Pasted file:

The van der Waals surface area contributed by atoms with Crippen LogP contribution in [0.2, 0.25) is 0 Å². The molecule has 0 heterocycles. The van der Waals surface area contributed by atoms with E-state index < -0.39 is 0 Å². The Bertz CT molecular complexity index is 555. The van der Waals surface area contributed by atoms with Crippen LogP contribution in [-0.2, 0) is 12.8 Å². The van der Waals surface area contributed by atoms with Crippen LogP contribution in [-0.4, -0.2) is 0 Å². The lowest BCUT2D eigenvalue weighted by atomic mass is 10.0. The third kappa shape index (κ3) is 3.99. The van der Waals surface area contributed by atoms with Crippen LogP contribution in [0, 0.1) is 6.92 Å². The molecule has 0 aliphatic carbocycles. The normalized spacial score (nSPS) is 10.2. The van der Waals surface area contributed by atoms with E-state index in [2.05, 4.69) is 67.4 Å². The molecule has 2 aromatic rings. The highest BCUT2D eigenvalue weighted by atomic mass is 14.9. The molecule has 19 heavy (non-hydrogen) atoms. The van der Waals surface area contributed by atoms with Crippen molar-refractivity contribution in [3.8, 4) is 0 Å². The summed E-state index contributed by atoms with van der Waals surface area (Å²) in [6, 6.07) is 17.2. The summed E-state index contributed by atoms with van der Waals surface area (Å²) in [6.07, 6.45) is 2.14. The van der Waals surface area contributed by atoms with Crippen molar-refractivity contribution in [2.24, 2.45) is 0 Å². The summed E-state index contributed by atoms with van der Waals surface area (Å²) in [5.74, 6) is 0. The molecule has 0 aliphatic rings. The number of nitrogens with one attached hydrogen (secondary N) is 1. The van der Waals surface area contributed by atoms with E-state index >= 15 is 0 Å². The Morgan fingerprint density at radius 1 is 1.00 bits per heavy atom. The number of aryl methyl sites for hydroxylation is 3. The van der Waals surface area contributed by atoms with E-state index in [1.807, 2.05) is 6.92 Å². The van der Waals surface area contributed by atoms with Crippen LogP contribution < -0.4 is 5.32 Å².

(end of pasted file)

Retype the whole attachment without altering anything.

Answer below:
The van der Waals surface area contributed by atoms with Crippen LogP contribution in [0.2, 0.25) is 0 Å². The molecule has 0 heterocycles. The van der Waals surface area contributed by atoms with E-state index < -0.39 is 0 Å². The Bertz CT molecular complexity index is 555. The van der Waals surface area contributed by atoms with Crippen LogP contribution in [-0.2, 0) is 12.8 Å². The van der Waals surface area contributed by atoms with Crippen LogP contribution in [-0.4, -0.2) is 0 Å². The lowest BCUT2D eigenvalue weighted by atomic mass is 10.0. The third kappa shape index (κ3) is 3.99. The van der Waals surface area contributed by atoms with Crippen LogP contribution in [0, 0.1) is 6.92 Å². The molecule has 0 aliphatic carbocycles. The normalized spacial score (nSPS) is 10.2. The van der Waals surface area contributed by atoms with E-state index in [2.05, 4.69) is 67.4 Å². The molecule has 2 aromatic rings. The highest BCUT2D eigenvalue weighted by atomic mass is 14.9. The molecule has 19 heavy (non-hydrogen) atoms. The van der Waals surface area contributed by atoms with Crippen molar-refractivity contribution in [3.8, 4) is 0 Å². The summed E-state index contributed by atoms with van der Waals surface area (Å²) in [6, 6.07) is 17.2. The summed E-state index contributed by atoms with van der Waals surface area (Å²) in [6.07, 6.45) is 2.14. The van der Waals surface area contributed by atoms with Crippen molar-refractivity contribution in [2.24, 2.45) is 0 Å². The summed E-state index contributed by atoms with van der Waals surface area (Å²) in [5.74, 6) is 0. The molecule has 0 aliphatic rings. The number of nitrogens with one attached hydrogen (secondary N) is 1. The van der Waals surface area contributed by atoms with E-state index >= 15 is 0 Å². The Morgan fingerprint density at radius 1 is 1.00 bits per heavy atom. The number of aryl methyl sites for hydroxylation is 3. The van der Waals surface area contributed by atoms with E-state index in [1.807, 2.05) is 6.92 Å². The van der Waals surface area contributed by atoms with Crippen LogP contribution < -0.4 is 5.32 Å².